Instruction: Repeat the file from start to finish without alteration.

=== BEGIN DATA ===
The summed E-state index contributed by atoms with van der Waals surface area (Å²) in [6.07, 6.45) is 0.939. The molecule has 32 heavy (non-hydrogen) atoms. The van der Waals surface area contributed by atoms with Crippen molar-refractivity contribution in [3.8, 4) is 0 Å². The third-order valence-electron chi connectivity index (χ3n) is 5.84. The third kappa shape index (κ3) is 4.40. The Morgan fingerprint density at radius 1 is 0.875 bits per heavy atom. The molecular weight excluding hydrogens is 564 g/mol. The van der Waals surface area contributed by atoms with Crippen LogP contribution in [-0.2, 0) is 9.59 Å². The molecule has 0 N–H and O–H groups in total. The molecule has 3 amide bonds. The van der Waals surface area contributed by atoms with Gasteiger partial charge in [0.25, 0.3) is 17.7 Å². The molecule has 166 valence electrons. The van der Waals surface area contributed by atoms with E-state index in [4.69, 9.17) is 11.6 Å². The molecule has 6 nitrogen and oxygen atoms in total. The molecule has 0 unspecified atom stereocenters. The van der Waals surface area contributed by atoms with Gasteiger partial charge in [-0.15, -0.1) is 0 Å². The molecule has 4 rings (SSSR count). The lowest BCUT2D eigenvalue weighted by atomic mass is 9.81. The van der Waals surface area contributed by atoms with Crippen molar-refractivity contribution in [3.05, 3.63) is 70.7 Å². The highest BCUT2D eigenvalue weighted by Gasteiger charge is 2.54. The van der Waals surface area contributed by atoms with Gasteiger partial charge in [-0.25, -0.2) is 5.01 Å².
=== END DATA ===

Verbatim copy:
The summed E-state index contributed by atoms with van der Waals surface area (Å²) in [6.07, 6.45) is 0.939. The molecule has 32 heavy (non-hydrogen) atoms. The van der Waals surface area contributed by atoms with Crippen molar-refractivity contribution in [3.8, 4) is 0 Å². The third-order valence-electron chi connectivity index (χ3n) is 5.84. The third kappa shape index (κ3) is 4.40. The Morgan fingerprint density at radius 1 is 0.875 bits per heavy atom. The molecular weight excluding hydrogens is 564 g/mol. The van der Waals surface area contributed by atoms with Crippen LogP contribution in [-0.2, 0) is 9.59 Å². The molecule has 0 N–H and O–H groups in total. The molecule has 3 amide bonds. The van der Waals surface area contributed by atoms with Gasteiger partial charge in [0.25, 0.3) is 17.7 Å². The molecule has 166 valence electrons. The van der Waals surface area contributed by atoms with E-state index in [4.69, 9.17) is 11.6 Å². The molecule has 6 nitrogen and oxygen atoms in total. The molecule has 0 unspecified atom stereocenters. The van der Waals surface area contributed by atoms with Gasteiger partial charge in [-0.15, -0.1) is 0 Å². The molecule has 4 rings (SSSR count). The lowest BCUT2D eigenvalue weighted by atomic mass is 9.81. The van der Waals surface area contributed by atoms with Crippen molar-refractivity contribution in [3.05, 3.63) is 70.7 Å². The highest BCUT2D eigenvalue weighted by Gasteiger charge is 2.54. The van der Waals surface area contributed by atoms with Gasteiger partial charge in [-0.25, -0.2) is 5.01 Å².